Afghan security contractors ‘fund Taliban’

Private security personnel stand guard on a Kabul street (file photo)
Private security guards are often used to guard compounds or convoys

Heavy US reliance on private security in Afghanistan has helped to line the pockets of the Taliban, a US Senate report says.

The study by the Senate Armed Services Committee says this is because contractors often fail to vet local recruits and end up hiring warlords.

The report demands “immediate and aggressive steps” to improve the vetting and oversight process.

Some 26,000 private security personnel, mostly Afghans, operate in Afghanistan.

Nine out of 10 of them work for the US government.

Private security firms in Afghanistan provide guards for everything from diplomatic missions and aid agencies to supply convoys.

In August, Afghan President Hamid Karzai gave private security companies four months to end operations in Afghanistan.

‘Mr White’

“All too often our reliance on private security contractors in Afghanistan has empowered warlords, powerbrokers operating outside Afghan government control,” Democratic Senator Carl Levin, chairman of the Senate committee, said.

Continue reading the main story 


Dawood Azami BBC World Service editor, Kabul 

The US Senate investigation confirms President Karzai’s view that private security firms undermine Afghanistan’s police and army.

Preparations are under way to absorb most members of security firms into the two forces.

But the police and army already struggle to find new recruits; one reason for this is that a private security guard can earn four times as much compared to a policeman.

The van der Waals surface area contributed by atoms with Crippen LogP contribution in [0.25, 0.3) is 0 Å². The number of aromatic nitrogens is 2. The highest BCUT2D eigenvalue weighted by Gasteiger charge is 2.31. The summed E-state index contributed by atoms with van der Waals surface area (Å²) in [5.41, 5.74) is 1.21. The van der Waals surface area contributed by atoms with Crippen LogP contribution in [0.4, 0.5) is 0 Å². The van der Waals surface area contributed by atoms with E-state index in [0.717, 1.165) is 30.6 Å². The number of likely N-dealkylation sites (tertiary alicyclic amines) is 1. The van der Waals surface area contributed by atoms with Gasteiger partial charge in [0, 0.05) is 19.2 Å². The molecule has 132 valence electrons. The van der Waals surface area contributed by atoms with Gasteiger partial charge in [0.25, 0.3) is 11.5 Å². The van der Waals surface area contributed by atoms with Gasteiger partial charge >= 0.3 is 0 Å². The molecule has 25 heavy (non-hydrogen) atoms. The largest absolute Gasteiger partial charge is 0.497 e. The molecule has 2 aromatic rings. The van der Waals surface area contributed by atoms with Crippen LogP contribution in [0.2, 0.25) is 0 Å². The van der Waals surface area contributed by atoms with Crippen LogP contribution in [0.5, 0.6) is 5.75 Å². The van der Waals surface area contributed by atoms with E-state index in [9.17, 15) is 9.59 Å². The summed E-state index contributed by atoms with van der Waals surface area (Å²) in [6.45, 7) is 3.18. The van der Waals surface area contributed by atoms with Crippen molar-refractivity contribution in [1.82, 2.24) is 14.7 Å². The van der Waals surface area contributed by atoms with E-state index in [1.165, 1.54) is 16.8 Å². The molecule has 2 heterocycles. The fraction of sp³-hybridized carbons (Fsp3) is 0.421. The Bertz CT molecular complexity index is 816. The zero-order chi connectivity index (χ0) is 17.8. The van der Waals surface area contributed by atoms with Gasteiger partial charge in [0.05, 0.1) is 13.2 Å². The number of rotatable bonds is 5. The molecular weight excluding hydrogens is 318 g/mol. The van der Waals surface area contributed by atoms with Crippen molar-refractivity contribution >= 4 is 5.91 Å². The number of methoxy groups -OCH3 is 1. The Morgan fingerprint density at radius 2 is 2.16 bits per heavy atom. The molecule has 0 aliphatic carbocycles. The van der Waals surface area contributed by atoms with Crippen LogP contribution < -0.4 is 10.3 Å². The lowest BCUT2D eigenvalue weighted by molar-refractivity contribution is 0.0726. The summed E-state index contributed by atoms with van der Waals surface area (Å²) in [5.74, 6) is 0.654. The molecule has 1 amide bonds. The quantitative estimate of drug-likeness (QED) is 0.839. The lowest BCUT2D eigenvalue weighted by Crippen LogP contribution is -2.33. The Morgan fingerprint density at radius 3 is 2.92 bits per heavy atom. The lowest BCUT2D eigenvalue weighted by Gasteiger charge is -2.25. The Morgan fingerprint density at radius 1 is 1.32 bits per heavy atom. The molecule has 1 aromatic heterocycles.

The US has said it shares President Karzai’s goal to close security firms, but wants to move more slowly than his target of the end of 2010.

President Karzai’s decree allows embassies and other international offices to keep private security guards inside their compounds.

The plan is that, after the closure of security firms, Afghan security forces will escort supply convoys and other foreigners working in the country.

“These contractors threaten the security of our troops and risk the success of our mission,” he added.

The report found that some contractors have had little training, while others were warlords linked to “murder, kidnapping, bribery and anti-coalition activities”.

The document gives several notorious examples, including a man the Americans nicknamed Mr White – after a character in the violent film Reservoir Dogs – and his two brothers.

Mr White, who was hired to help guard Shindand airbase in the western Afghan province of Herat, was killed in 2007 by a rival Afghan security contractor.

The Americans then employed his brother, who was known as Mr White II. He is suspected of having funded the insurgents, and was eventually killed in a US raid on a Taliban meeting.

Mr White II’s brother, known as Mr White III, was then appointed to provide security, and was kept on the payroll despite concerns linking him to a wave of roadside bombs in the area.

The report also says that by funding warlords with their own private militias the US is undermining its declared aim of creating a more stable Afghanistan.

Hard choices

It warns that the growth of a lucrative private security industry has drawn new recruits away from the Afghan police and army, where salaries are lower.

In response to the report, Doug Brooks, the president of a body that represents private security contractors, said contractors in the field faced hard choices regarding whom to employ.

“If your option is either using the local nationals who may be working for a local headman or warlord, or importing somebody from another part of Afghanistan – which automatically makes them a target – you may not have a whole lot of choice,” he told the BBC’s World Today programme.

The latest report follows July’s Congressional inquiry, which said that trucking contractors paid tens of millions of dollars a year to local warlords for convoy protection.

In recent months, US forces in Afghanistan have pledged to increase their oversight of security contractors and set up task forces to track the money spent among sub-contractors.



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